By Adam Patillo

The announced departure of Canada’s CF-18 fighter jets from the Middle East by Prime Minister-designate Justin Trudeau came as a shock to many Canadians. To be sure, withdrawing from the combat mission in Iraq and Syria was a campaign promise of the Liberals—it was expected; just not in the way it unfolded. The congratulatory courtesy call from President Obama on the night of the election was hardly the avenue you would expect the incoming Prime Minister to utilize in announcing the withdrawal of his nation’s military from an important international multi-party coalition. With one campaign promise fulfilled so quickly, many marijuana users were surely brandishing their bongs in reveled anticipation.

Gibes aside, the unspecified end of Canada’s combat mission in the Middle East—Operation IMPACT—has left many guessing what the future of Canada’s military engagement abroad will look like. For starters, the demise of Operation IMPACT will in all likelihood involve the complete withdrawal of the entire Joint Task Force-Iraq contingent: 6 CF-188 fighter jets, one CC-150T aerial refueller, two CP-140M Aurora surveillance aircraft, and 600 support personnel. While critics may argue that Canada’s relatively small contribution to the 15 member US-led coalition is unlikely to bear significant operational impacts, they miss the symbolic importance of Canada’s military engagement. It’s not only what we Canadians believe in, it’s what we can afford.

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Doing More, Better: Reflections on the Future of Canadian Assistance to Haiti

By Gaëlle Rivard Piché

Ready for change. That was the Liberal Party’s main slogan during the Canadian electoral campaign that brought Justin Trudeau into power on October 19. It is also the state of Canada-Haiti relations after four years of sullenness due to a decline in Canadian funding for Haiti’s reconstruction and successive diplomatic faux pas.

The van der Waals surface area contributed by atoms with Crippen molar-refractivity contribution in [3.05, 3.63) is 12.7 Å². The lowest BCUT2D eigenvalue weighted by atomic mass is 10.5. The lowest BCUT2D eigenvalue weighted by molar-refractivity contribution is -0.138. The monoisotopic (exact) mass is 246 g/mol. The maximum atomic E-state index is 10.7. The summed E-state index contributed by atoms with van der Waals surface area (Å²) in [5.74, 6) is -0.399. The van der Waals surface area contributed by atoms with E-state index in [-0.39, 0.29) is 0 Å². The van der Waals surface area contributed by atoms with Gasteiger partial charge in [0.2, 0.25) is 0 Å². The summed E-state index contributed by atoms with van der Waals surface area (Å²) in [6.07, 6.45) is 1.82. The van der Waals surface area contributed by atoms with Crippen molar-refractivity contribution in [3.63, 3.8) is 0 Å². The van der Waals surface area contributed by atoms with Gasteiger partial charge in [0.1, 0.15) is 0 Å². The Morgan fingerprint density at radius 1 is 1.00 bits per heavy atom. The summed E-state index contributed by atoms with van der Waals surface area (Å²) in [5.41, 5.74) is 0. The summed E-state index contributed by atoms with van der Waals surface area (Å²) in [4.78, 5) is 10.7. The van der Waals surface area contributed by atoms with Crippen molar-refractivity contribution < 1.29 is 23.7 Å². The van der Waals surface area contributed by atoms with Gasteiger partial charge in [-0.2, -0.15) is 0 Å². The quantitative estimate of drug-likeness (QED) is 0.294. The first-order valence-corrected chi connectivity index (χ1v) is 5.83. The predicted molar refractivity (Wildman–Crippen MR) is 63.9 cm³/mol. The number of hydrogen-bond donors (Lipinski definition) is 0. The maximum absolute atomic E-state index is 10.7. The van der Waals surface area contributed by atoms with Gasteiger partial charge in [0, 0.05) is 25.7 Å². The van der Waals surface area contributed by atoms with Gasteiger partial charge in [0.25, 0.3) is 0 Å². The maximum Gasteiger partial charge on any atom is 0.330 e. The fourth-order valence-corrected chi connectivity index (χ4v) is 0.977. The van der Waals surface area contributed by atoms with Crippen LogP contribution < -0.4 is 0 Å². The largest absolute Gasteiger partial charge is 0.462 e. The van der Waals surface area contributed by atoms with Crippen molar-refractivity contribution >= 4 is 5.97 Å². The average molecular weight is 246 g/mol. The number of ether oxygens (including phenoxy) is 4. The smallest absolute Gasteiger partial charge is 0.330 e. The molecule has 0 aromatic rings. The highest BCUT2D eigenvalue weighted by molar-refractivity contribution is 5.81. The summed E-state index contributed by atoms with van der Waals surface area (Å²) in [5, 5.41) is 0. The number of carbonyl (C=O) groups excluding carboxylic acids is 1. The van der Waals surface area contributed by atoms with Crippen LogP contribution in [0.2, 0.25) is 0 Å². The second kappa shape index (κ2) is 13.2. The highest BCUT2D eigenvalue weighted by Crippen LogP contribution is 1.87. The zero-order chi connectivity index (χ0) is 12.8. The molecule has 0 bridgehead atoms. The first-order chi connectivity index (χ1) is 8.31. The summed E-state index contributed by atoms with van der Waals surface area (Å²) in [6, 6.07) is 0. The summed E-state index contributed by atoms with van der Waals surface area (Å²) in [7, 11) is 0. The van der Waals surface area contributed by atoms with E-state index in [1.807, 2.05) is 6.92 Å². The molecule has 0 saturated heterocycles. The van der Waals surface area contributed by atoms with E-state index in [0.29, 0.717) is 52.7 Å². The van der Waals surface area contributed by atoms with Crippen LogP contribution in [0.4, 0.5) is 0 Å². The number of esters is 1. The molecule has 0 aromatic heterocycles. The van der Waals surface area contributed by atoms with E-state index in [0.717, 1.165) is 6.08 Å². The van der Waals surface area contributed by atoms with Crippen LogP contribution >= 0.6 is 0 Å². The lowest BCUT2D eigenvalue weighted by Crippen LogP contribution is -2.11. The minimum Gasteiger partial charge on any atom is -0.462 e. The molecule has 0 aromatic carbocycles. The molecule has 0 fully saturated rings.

After a decade of Conservative reign driven by hard-line security imperatives and a development strategy resolutely based on economic priorities, a new Liberal government suggests a change in Canadian foreign policy. Considering Trudeau’s commitment to restore Canada’s image abroad, what will be the Canadian role in the next chapter of Haiti’s development?

In 2004, Paul Martin’s Liberal government agreed to participate in a multilateral effort towards Haiti’s stabilization and reconstruction. Under the following Conservative governments, Haiti officially remained a priority, but a shift in the rationale for aid put a stop to several bilateral programs, including quick impact projects funded by the Department of Foreign Affaires and International Trade’s Stabilisation and Reconstruction Task Force. The reduction of the budget envelope had a direct impact on the ability of the Canadian embassy to engage with its Haitian counterparts. The lack of a clear strategy after the end of the earthquake recovery phase in 2012 also marginalized the role and the importance of Canada at the donors’ table. Canada still remains a key contributor to the MINUSTAH, the UN peace operation deployed since 2004, but the foreseen end of the mission after 2016 raises serious concerns about the future of international assistance.